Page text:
Peltophorum dubium is a native tree popularly known as canafístula, which belongs to the legume family (Fabaceae) and subfamily Caesalpinioideae, has extensive natural occurrence, from the state of Bahia to Rio Grande do Sul, often found in semi-deciduous forests ( Carvalho, 2003 ). The species have fast growing and is considered secondary initial ( Durigan & Nogueira, 1990 ), but with pioneering characteristics ( Marchiori, 1997 ), being abundant in secondary formations, but with few individuals, usually with large proportions, occupying the dominant strata of the canopy of primary forest. It plays a pioneering role in open areas, roosts and degraded forests. ( Carvalho, 2003 ). We sampled 18 canafístula trees in a 14-year old restoration plantation established in a farm located in the municipality of Descalvado - SP (21° 54’ 14” S and 47° 37’ 12” W), at 685 m of altitude ( Cidade-Brasil, 2016 ). According to the climatic classification of Koeppen, the municipality is classified as Cwa, with an average temperature of 21.4 °C and average rainfall of 1508.7 mm, characterized as having a rainy summer, with average rainfall of 211 mm and dry winter, with average of 31.8 mm ( CEPAGRI, 2016 ). The study area, was a mixed plantation of approximately 100 native species, spaced 3 m × 2 m without fertilization.

2.2. Measurements

The evaluated growth variables were the diameter at breast height (DBH), the mean annual increment (MAI) and the periodic annual diameter growth in the 3-years (IPA2012-2015). The circumference at breast height (CBH), 1.30 m above the ground, was obtained using a tape measure; then, the data was transformed into DBH.

To evaluate the growth of the species, we calculated the mean annual growth (MAI), dividing the DBH by tree age, and annual periodic growth in diameter (IPA 2012-2015) from two measurements: for the years 2012 and 2015. The data from 2012 was obtained from the research conducted by Silva (2013) , and we used the same trees, which had been individually tagged and geo-referenced. Equation 1 was used to calculate the IPA2012-2105.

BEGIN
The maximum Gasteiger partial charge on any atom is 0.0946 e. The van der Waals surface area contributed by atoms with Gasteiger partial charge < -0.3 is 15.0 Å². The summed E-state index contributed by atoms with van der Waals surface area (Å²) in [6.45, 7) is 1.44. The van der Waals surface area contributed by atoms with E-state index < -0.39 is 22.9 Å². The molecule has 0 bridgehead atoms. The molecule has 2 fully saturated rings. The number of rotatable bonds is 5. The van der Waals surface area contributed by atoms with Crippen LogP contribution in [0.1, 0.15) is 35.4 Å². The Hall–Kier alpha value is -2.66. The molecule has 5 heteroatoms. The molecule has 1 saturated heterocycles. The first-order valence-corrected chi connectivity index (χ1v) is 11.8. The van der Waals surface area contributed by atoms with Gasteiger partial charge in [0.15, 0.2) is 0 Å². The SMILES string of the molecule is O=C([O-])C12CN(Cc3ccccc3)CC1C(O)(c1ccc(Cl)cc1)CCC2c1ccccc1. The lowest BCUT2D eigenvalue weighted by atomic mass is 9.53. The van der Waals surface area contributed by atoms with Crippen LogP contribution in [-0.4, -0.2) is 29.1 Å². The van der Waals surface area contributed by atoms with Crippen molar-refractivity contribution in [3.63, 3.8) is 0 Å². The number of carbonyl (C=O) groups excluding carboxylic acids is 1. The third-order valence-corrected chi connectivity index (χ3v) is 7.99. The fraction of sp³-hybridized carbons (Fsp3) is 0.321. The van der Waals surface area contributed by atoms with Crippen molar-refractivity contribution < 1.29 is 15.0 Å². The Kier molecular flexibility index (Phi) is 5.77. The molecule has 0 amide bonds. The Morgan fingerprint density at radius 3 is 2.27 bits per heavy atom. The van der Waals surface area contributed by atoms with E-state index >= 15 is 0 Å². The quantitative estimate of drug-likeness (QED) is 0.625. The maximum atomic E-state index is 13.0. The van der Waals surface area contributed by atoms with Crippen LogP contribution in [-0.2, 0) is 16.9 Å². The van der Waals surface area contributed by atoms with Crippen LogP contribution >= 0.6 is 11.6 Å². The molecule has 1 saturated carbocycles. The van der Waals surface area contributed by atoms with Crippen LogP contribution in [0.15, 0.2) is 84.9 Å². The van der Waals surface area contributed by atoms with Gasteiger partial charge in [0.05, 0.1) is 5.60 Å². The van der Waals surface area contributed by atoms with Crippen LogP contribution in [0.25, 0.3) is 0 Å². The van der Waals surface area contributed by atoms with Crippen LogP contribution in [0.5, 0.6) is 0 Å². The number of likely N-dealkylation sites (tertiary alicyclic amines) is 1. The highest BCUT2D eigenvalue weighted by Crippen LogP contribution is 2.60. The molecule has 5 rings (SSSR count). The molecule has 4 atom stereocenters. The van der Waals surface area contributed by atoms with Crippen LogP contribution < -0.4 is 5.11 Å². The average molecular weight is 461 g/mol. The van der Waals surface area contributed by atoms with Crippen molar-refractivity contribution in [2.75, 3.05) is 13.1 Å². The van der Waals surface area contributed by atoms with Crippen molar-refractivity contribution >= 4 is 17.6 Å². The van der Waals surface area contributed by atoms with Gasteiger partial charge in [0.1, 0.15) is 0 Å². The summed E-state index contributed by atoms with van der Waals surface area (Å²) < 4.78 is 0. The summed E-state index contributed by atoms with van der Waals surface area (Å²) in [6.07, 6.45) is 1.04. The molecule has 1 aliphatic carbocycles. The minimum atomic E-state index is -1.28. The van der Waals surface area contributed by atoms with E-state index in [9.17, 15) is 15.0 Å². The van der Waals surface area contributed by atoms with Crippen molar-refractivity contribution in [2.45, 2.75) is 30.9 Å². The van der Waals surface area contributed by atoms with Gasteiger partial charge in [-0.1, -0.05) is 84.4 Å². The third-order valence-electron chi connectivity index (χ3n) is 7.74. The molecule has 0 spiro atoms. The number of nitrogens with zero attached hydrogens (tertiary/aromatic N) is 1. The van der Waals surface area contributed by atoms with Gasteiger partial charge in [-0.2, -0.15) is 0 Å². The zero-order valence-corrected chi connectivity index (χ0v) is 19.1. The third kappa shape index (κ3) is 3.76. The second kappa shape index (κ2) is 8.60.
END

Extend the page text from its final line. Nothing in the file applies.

IPA20122015=dfdiP (1)

legend: IPA 2012-2015 = Annual diameter growth (cm / year); df = DBH evaluated at the end of the growth period (cm); di = DBH evaluated early in the growth period (cm); P = measured range (years).

The LRS measurements were performed on living trees through the extensometer device, developed by the Centre de Recherche Agronomique in Cooperation Internationale Pour Le Développement - CIRAD-Fôret. When conducting the test, a portion of the tree bark was initially removed and at this time, the thickness of the bark was measured using a digital caliper with a precision of 0.01 mm. A window of rectangular shape measuring approximately 8 cm × 20 cm was made by removing bark,, to fix two metal pins, at a distance of 45 mm, arranged along the longitudinal direction of the trunk. Subsequently, the extensometer was supported on the upper pin and its dial indicator reset. Then a hole was made between the metal pins with the aid of a bow drill (hand drill) with a 20 mm drill bit. After drilling, the inner tension of the tree was released and recorded using an indicator clock. Measurements of longitudinal residual strain (LRS) were performed at the time of DBH being collected by tree along the north-south direction. The measurements were performed with no wind, as the air movement causes the internal support forces to oscillate the tree and consequently oscillates the clock display, which impairs reading.

3. RESULTS AND DISCUSSION